Evocative . . . The misty, mystical Emerald Isle is portrayed in dance in Rhythms of Ireland. PHOTO: SUPPLIED

Irish dancing troupe Rhythms of Ireland has been touring the world for 10 years, but the day of its Oamaru show has been described as the toughest of its existence.

On Sunday morning, the day of its scheduled performance at the Oamaru Opera House, the Irish dancing troupe discovered its tour bus had been broken into following a show at the Isaac Theatre Royal in Christchurch on Saturday night.

Its entire costume set, specialist tap shoes, performer luggage and instruments, including an Irish Bodhran drum and violins, valued at more than $30,000 were taken.

But, thanks to Christchurch’s O’Neill School of Irish Dance and the Victorian Wardrobe in Oamaru, the troupe sourced replacement shoes, costuming and instruments – and the show went on in Oamaru later that night.

The Victorian Wardrobe in Oamaru’s Victorian Precinct dressed the six male dancers with “much-needed” trousers and shirts.

“After what was the toughest day of our tour’s existence, the generosity of a few heroes and the amazing support and gratitude of the wider New Zealand community got us triumphantly over the line,” tour manager David Delaney said.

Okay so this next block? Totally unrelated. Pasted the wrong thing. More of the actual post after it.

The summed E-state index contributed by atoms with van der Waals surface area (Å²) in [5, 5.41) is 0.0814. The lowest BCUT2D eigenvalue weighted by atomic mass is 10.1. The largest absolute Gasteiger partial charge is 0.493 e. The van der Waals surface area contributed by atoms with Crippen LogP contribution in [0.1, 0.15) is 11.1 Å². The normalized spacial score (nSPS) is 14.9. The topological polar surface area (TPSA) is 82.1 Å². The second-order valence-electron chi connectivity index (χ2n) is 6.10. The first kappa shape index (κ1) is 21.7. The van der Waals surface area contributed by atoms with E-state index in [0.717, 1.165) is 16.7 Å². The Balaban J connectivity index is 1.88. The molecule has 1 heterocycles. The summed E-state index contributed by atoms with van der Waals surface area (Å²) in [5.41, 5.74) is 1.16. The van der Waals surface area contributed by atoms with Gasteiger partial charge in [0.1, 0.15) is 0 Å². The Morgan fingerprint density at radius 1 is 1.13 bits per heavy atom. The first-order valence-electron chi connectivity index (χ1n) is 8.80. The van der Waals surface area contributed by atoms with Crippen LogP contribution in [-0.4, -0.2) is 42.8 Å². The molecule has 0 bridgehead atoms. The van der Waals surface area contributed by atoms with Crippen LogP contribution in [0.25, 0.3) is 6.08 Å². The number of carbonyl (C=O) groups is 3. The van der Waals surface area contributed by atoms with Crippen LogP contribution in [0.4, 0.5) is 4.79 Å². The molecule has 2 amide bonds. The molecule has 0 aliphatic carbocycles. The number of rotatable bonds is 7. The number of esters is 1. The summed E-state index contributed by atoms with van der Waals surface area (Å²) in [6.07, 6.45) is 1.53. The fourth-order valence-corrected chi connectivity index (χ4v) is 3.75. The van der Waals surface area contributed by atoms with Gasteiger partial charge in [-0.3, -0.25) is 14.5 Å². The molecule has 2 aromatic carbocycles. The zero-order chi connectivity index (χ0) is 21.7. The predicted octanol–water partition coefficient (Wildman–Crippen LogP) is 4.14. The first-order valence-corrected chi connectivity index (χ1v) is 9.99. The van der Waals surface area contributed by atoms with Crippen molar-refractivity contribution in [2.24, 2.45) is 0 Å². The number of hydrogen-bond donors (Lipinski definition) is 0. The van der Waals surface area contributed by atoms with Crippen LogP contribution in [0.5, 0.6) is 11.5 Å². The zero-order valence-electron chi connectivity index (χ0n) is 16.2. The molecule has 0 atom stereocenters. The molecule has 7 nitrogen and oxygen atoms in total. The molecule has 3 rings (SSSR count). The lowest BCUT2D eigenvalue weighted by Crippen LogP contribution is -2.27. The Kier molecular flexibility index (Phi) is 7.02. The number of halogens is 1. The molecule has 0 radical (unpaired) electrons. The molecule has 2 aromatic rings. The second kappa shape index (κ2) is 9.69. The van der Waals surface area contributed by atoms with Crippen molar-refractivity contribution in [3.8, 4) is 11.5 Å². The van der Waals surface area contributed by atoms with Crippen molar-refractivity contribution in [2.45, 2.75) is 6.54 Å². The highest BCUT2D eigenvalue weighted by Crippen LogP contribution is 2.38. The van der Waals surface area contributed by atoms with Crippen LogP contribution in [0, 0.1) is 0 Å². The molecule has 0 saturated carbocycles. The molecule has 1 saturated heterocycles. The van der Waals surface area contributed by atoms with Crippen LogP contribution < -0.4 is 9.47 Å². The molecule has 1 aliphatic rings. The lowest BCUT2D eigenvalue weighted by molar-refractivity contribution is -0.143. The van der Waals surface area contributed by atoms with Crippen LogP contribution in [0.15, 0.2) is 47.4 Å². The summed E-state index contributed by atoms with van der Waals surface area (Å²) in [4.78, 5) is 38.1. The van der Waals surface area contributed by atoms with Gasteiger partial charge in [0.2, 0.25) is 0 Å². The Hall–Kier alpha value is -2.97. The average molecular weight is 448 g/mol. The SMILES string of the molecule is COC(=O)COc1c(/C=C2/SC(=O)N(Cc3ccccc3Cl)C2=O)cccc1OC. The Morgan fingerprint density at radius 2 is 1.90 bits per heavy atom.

“We pulled off what was our most emotive and energetic performance to date at the wonderful Oamaru Opera House.”

Rhythms of Ireland is made up of dancers and musicians from Dublin and around the world. This year’s line-up boasts six New Zealanders with Irish connections.

For its 10th anniversary tour, Rhythms of Ireland is touring New Zealand for 16 shows. It opened in Dunedin on April 14.

A reward is being offered for the safe return of the troupe’s stolen items.

If anyone has any information, or finds the costumes and instruments, contact tour manager David Delaney on (027) 269 5143 or notify Christchurch Central police on (03) 363-7400.Sport mediaAir Max